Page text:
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Man vs. Machine: Jeopardy Style

Sammi Wong |
February 17, 2011 | 3:40 p.m. PST

Staff Writer

Jeopardy taping studio. (Photo by Justin Levy, Creative Commons)
Jeopardy taping studio. (Photo by Justin Levy, Creative Commons)
In the latest segment of Jeopardy, the ever decreasing line between computers and humans has lessened to a whole new level.

In the three-day series titled “Man vs Machine” the International Business Machine (IBM) supercomputer, Watson, blew the legendary Jeopardy champions Ken Jennings and Brad Rutter out of the water. Ending the third day with $77,147 and having only once lost the lead to his two opponents, Watson seems undefeatable.

If 74-time champion Ken Jennings and 20-time champion Brad Rutter can’t beat Watson, no one is likely to be able to.

Watson, named after founder of IBM Thomas Watson, is a program that stands alone from the internet which extracts information out of the 4 terabytes of data including plays, encyclopedias, and even pop culture shows to provide an answer to any question posed to it.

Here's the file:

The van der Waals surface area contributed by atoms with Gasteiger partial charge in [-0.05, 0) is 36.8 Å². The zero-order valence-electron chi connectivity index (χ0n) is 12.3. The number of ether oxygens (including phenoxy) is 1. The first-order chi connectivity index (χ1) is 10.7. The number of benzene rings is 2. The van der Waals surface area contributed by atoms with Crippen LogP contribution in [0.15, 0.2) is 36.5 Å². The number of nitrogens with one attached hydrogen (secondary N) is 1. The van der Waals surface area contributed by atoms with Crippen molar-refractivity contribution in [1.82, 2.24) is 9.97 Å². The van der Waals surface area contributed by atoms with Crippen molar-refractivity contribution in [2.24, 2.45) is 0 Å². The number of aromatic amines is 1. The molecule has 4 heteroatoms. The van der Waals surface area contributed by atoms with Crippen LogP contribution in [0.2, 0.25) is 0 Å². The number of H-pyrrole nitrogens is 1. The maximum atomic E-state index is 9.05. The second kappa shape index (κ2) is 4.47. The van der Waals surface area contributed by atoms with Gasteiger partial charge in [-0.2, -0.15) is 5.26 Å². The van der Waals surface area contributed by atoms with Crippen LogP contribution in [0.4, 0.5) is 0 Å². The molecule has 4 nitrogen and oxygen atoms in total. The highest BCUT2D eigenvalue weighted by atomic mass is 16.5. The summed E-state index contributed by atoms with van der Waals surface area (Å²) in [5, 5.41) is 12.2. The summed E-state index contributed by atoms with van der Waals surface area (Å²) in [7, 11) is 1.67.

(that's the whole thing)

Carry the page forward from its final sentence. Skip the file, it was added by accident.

However, just like a human being, Watson was not without its hesitancy and mistakes. When Watson missed the final Jeopardy question on the second day, the audience gasped and expressed genuine disbelief. The clue, which was “this city's largest airport is named for a World War II hero, and its 2nd largest is named for a World War II battle,” made Watson the only contestant ever in the history of the show to miss a question in the U.S Cities category.

While both of the previous Champions answered with the city “Chicago,” Watson uncertainly replied with “Toronto.” The mistake, however, had little effect on the overall stage of the game since Watson only wagered $947 for a clue.

Those that worked on Watson said that this supercomputer has the ability to “revolutionize entire industries with this new capability.” Using Jeopardy to gauge the computer’s ability to understand natural language, Watson exceeded expectations when he buzzed in on over 80 percent of the questions first. Watson, which won a million dollars, divided the winnings and donated it charity. 

After three days of demonstration, it seems that Watson has replicated more human traits than any other computer has ever before. It made mistakes, achieved excellence, and played the betting game with as much strategy as the best man could. 

The team of experts that created Watson said that its main purpose is to “help make us smarter individually and therefore make a smarter planet.”


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